If you have received an offer for a discounted variable rate mortgage, you may be curious about how it stacks up against other mortgage options.
Essentially, these mortgages are somewhat in the middle of tracker mortgages and SVR mortgages in terms of appeal.
While your interest rate may fluctuate and result in a more costly mortgage, it typically won't be quite as costly as it would be with an SVR mortgage.
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What Is A Discounted Variable Mortgage
Most mortgage lenders have an interest rate known as the standard variable rate (SVR), which they set at their own discretion.
Although the Bank of England base rate has an impact on it, the SVR is not linked to it. When your fixed or tracker mortgage deal ends, you will automatically switch to an SVR mortgage if you do not remortgage.
On the other hand, a discount variable mortgage offers an interest rate lower than the lender's SVR for a specific period. Your interest rate is not fixed and will vary based on any changes in the lender's SVR.
How Does A Discounted Variable Mortgage Work?
A discounted variable rate mortgage functions similarly to a tracker mortgage, except it follows the lender's SVR at a reduced rate.
Let's say your lender's SVR is 5%, and you have a 1% discount. In that case, your interest rate will be 4%. If the lender increases its SVR to 6%, your interest rate will be 5%.
However, it's essential to note that your lender can change its SVR at any time, making it challenging to plan your future budget.
Discount vs Tracker Mortgages
As mentioned previously, discounted variable mortgages work similarly to tracker mortgages, but with a crucial difference. Tracker mortgages usually follow the Bank of England's base interest rate, with an additional margin set by the lender. This results in them having some of the lowest interest rates available.
In comparison, discount variable mortgages follow the lender's SVR. This implies that while they are less expensive than SVR mortgages, they can vary unpredictably. Tracker mortgages, on the other hand, remain more stable and do not change as frequently.
Discount Vs Fixed Rate Mortgages
When considering mortgage options, a fixed-rate mortgage is an alternative to a discount mortgage. With a fixed-rate mortgage, the interest rate remains the same for the introductory period, typically two, three, or five years.
In contrast, a discount mortgage may have a variable rate that fluctuates during the same period, potentially resulting in a lower or higher rate than the fixed-rate mortgage. It's important to weigh the pros and cons of each option to determine which is best for your unique circumstances.
What Are The Advantages Of A Discounted Variable Mortgage?
There are several potential benefits to a discount variable mortgage, depending on the alternatives that are available to you:
- You will pay a lower interest rate than your lender's Standard Variable Rate (SVR) for the duration of your deal.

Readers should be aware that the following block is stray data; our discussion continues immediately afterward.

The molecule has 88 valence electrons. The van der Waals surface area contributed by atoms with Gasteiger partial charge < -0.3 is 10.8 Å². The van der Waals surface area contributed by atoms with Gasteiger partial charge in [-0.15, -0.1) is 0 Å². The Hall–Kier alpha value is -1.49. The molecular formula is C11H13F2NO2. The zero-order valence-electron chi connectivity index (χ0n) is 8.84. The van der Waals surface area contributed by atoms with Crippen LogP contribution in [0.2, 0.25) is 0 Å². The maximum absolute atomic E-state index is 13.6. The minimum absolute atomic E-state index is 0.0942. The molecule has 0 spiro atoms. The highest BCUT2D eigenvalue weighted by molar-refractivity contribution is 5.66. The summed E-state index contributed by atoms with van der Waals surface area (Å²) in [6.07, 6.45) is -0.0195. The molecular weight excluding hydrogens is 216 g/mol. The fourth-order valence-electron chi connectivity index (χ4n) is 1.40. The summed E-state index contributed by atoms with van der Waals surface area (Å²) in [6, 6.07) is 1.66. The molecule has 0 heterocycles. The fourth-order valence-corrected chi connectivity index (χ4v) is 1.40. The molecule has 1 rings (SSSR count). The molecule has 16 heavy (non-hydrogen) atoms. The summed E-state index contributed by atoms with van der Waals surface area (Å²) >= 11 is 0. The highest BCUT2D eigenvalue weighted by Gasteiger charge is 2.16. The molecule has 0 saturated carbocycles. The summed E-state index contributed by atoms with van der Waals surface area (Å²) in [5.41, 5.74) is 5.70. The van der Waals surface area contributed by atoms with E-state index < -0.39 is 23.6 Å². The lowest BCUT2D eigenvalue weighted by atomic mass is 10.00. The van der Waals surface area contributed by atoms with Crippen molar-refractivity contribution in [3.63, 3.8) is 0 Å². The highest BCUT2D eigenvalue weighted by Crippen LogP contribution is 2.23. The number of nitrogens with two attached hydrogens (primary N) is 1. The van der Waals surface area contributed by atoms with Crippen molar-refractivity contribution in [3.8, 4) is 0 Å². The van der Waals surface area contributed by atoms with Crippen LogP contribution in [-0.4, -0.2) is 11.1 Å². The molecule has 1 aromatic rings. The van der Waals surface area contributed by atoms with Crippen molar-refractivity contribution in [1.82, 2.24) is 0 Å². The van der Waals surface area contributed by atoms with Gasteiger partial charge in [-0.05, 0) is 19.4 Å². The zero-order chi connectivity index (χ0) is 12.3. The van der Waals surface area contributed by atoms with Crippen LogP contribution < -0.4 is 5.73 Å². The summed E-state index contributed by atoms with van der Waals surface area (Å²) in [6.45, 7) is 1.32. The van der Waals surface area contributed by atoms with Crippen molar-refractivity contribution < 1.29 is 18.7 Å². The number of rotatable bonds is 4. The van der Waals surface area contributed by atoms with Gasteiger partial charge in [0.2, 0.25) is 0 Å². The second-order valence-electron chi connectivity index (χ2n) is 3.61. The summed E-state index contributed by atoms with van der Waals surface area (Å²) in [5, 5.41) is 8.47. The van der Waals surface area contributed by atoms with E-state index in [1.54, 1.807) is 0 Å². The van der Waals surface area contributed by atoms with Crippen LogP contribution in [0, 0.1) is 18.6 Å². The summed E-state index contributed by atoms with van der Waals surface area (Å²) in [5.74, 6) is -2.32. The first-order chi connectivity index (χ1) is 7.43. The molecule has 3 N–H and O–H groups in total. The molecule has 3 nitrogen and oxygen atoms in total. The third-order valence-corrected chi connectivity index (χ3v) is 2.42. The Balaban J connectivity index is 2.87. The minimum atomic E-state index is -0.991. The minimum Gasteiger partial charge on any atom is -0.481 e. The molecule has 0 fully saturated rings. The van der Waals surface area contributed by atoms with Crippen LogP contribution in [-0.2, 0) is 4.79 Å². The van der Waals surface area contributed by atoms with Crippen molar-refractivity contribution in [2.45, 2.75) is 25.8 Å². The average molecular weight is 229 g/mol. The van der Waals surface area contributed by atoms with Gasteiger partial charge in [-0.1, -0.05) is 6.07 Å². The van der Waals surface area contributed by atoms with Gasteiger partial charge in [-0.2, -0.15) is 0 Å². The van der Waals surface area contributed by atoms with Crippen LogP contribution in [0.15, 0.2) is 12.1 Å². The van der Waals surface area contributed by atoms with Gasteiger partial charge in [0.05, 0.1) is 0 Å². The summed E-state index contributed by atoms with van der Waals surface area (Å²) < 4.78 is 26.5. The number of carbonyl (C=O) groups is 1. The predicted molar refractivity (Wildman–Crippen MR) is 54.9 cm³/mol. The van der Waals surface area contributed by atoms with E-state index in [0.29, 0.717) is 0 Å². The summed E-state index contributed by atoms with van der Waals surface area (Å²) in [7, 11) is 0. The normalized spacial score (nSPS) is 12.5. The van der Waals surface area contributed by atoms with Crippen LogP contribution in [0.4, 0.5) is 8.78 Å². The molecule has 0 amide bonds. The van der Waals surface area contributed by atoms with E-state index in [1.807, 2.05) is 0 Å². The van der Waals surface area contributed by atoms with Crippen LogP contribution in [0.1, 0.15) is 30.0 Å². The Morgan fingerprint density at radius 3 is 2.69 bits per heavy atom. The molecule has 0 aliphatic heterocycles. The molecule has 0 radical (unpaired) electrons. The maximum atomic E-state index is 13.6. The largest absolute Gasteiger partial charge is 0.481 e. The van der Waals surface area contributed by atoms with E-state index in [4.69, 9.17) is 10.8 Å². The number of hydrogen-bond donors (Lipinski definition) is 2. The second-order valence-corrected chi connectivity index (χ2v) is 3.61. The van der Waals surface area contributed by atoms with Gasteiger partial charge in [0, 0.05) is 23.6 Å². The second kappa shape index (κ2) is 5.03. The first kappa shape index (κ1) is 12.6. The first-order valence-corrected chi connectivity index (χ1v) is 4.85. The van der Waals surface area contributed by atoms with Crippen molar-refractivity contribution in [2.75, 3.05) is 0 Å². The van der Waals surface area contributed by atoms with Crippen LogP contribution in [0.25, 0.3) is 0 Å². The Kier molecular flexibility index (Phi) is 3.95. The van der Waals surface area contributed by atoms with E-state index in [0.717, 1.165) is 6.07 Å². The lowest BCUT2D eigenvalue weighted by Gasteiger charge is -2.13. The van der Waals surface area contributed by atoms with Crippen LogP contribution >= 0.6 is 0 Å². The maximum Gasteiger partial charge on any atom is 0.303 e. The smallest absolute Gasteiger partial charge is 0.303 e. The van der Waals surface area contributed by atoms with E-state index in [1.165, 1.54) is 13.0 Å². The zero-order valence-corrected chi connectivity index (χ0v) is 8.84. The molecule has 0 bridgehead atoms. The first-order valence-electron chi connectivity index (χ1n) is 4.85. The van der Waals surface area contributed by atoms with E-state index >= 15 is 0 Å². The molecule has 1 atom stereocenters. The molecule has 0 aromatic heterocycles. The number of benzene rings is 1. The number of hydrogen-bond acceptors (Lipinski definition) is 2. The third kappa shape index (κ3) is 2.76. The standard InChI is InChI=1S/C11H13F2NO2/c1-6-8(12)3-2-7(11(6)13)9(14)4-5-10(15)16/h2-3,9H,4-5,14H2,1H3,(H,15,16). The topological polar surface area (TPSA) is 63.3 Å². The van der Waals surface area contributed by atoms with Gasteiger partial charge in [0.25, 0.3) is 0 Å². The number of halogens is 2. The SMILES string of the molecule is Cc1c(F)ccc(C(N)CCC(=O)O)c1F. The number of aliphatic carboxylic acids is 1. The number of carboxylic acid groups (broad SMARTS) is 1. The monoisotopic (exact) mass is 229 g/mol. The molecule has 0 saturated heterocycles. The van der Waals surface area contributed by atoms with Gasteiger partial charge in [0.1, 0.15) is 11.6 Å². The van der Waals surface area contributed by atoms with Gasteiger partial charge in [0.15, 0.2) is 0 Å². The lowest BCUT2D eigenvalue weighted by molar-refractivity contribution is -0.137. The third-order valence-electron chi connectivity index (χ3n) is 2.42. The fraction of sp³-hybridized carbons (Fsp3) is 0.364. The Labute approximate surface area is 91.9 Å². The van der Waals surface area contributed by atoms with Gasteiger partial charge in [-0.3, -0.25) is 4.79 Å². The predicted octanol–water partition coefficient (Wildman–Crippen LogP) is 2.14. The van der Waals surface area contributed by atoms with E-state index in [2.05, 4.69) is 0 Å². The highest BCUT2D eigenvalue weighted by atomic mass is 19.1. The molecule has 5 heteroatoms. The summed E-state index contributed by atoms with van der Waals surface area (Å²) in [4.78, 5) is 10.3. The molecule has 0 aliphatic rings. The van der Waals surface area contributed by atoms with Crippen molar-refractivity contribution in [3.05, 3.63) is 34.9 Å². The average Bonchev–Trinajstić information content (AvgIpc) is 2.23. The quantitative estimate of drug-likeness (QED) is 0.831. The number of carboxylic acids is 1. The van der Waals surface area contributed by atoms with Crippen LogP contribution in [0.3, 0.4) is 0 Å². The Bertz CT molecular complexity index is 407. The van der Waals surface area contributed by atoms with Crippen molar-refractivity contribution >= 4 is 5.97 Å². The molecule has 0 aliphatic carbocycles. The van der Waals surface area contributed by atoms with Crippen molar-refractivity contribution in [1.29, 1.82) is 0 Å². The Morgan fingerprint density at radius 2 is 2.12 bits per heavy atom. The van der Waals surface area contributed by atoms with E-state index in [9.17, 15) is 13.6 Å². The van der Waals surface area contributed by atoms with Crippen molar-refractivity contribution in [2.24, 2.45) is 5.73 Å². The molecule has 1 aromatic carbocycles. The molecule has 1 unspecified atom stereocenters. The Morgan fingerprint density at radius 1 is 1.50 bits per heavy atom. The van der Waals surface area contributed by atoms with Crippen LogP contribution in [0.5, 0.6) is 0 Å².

- If the Bank of England base rate changes and your lender lowers their SVR, it's possible that you may pay an even lower interest rate.
- Compared to fixed-rate deals, you are likely to have lower early repayment charges with a discount variable mortgage. This could be beneficial if you want to overpay each month and pay off the loan quicker, as it could help you pay less in fees.
What Are The Disadvantages Of A Discounted Variable Mortgage?
A discount variable mortgage has a significant drawback wherein your monthly payments are not fixed.
Even a small change in your interest rate could cause a considerable increase in regular outgoings. If you can handle this financial uncertainty, then an increase may not bother you too much. However, it may become challenging to budget effectively if your mortgage payments change frequently.
Additionally, most discount variable mortgage deals come with a 'collar' that prevents your interest rate from falling below a particular level. This collar limits the savings you can make on your mortgage.
What Are The Fees Related to A Discounted Variable Mortgage?
When arranging your mortgage, it's important to note that there may be some extra charges involved, but typically not as much as with fixed-rate deals. It's crucial to ensure that any fees you do pay won't make the deal less attractive overall before committing to it.
Your broker can inform you about possible fees such as arrangement, early redemption, and exit fees.
Can I Take Out A Discounted Mortgage When Remortgaging?
Yes, it is possible. If you are planning to remortgage, discounted variable-rate mortgages could prove to be a useful choice.
However, it is important to determine whether this is the right decision for you before proceeding with the remortgaging process.
Do your due diligence by assessing the costs, fees, and early repayment charges on your current deal to determine if remortgaging is a feasible solution.
How Can I Get A Good Discounted Rate Mortgage?
Your mortgage broker will search the market to help you find the most suitable discount mortgage deals.
They can provide valuable insights to help you weigh the pros and cons of various mortgage options. It's crucial to choose a mortgage that is sustainable over the long term.
Your broker may suggest that a discount variable mortgage is not the best fit for you currently due to the lack of certainty it offers. However, it could be an option to consider when you come to remortgage. You can refer to our remortgaging guide to learn more about the process.
This article is intended to provide a general understanding of the topic. The contents should not be treated as advice.
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